Poor Thomas. He gets a bad rap for the importance of his statements and role in the gospel. We hear about how he doubted that Jesus rose from the dead and wouldn’t believe until he had seen with his own eyes. We hear the verse “blessed are those who believe without seeing” all the time. But these two other statements in that small section of the gospel are incredibly important as well.
First, Thomas declares Jesus, my lord, MY GOD. He declares Jesus God.
When I first read this passage last month I read in the commentary of my Bible about this important statement. I had never heard, or realized, that this was the first time an apostle said this before.
This morning I decided to go online and research if I remembered correctly. I did. This verse is a big deal. There is a lot of theological discussion about it because Thomas was the first apostle to actually refer to Jesus as God in the flesh. This is part of the basis for the triune God. This is the recognition that only God would be able to come back to life on his own. That only God would be able to tell exactly what was going to happen before it did.
As Christians, it is the statement for each of us that we need to surrender to the higher power of God/Jesus/Spirit.
But as I researched on a website called Patheos, I also went down a rabbit hole as I clicked on and scanned a variety of other articles. One was “10 Questions Christians Must Answer”, which turned out to be from an aetheist perspective. Each question was a hard one, many relating to why doesn’t God save everyone and why doesn’t he answer every single prayer. To me, it was very sad.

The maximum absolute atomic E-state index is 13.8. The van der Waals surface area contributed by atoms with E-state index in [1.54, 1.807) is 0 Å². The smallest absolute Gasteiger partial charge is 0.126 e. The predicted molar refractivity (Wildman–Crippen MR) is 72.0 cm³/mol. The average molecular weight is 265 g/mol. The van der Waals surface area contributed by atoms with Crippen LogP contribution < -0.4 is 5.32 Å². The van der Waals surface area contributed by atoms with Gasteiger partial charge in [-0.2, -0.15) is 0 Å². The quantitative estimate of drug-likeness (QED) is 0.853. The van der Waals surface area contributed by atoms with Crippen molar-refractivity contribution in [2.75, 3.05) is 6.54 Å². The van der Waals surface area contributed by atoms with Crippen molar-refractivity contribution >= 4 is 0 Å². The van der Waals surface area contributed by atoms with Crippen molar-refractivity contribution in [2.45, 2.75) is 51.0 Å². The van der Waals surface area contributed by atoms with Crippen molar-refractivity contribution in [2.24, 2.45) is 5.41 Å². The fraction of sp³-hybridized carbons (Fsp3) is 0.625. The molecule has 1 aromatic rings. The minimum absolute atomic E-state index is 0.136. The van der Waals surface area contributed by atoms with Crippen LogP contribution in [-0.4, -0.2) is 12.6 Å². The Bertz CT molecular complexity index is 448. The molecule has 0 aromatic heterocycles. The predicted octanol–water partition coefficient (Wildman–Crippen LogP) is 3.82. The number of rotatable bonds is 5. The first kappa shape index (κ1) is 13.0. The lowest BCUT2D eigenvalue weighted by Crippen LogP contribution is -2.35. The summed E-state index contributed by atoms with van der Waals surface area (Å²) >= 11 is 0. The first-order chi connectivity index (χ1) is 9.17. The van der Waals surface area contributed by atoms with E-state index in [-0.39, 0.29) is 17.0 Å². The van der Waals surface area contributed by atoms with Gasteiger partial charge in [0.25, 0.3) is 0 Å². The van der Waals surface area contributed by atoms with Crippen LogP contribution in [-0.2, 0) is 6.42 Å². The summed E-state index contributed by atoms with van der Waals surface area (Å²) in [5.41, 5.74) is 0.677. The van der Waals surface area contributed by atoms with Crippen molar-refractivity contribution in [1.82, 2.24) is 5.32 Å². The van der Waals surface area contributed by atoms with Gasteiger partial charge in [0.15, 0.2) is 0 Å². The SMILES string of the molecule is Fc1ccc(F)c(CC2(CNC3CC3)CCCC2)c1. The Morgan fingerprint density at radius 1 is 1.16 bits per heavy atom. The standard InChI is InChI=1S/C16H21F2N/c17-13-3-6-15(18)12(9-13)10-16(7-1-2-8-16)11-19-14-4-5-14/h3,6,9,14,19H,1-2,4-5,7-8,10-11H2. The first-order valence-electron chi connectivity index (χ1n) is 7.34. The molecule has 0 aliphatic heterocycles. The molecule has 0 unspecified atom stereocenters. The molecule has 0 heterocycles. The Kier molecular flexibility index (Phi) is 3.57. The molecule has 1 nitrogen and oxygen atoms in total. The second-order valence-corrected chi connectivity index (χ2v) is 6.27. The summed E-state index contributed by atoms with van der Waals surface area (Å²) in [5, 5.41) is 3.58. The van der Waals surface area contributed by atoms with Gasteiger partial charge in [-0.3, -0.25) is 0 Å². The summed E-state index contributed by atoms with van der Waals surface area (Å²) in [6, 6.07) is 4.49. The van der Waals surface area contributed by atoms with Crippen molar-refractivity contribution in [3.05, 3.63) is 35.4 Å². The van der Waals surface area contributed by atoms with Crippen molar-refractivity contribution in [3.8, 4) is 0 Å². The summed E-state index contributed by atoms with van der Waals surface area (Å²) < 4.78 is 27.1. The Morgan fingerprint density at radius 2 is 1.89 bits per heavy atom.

And then I realized, Jesus’ statement to Thomas was equally important. We must believe that Jesus is Lord, God, creator, regulator of the universe. We must. Otherwise we have no hope.
Two things struck me most in the aetheist article: 1. the author did not account at ALL for humans to be accountable for what can happen on earth. 2. He had no hope at all. No optimism that there might be some good that would come out of situations, no matter how bad.
The reality of our world is this: we will not live on earth forever. We won’t. We live in clay jars. We put too much emphasis on our bodies and their importance. And we don’t look at the importance of our souls and legacies–which may not rely on how our bodies look, are “complete”, or how long they last.
Christianity does. It is all about our souls–our legacies as a people who care and try to live in love on earth, until our souls can join Christ in heaven. It is all about not doubting, but believing in the goodness of each person’s ability to have a soul that is good at the core. About believing that God created us to be loved and good. That He calls us to be servants in love and goodness. About believing that there is a place that is untouched by evil and is pure rapture and hope.
We must not doubt, but declare, and surrender, to the fact that Jesus is God.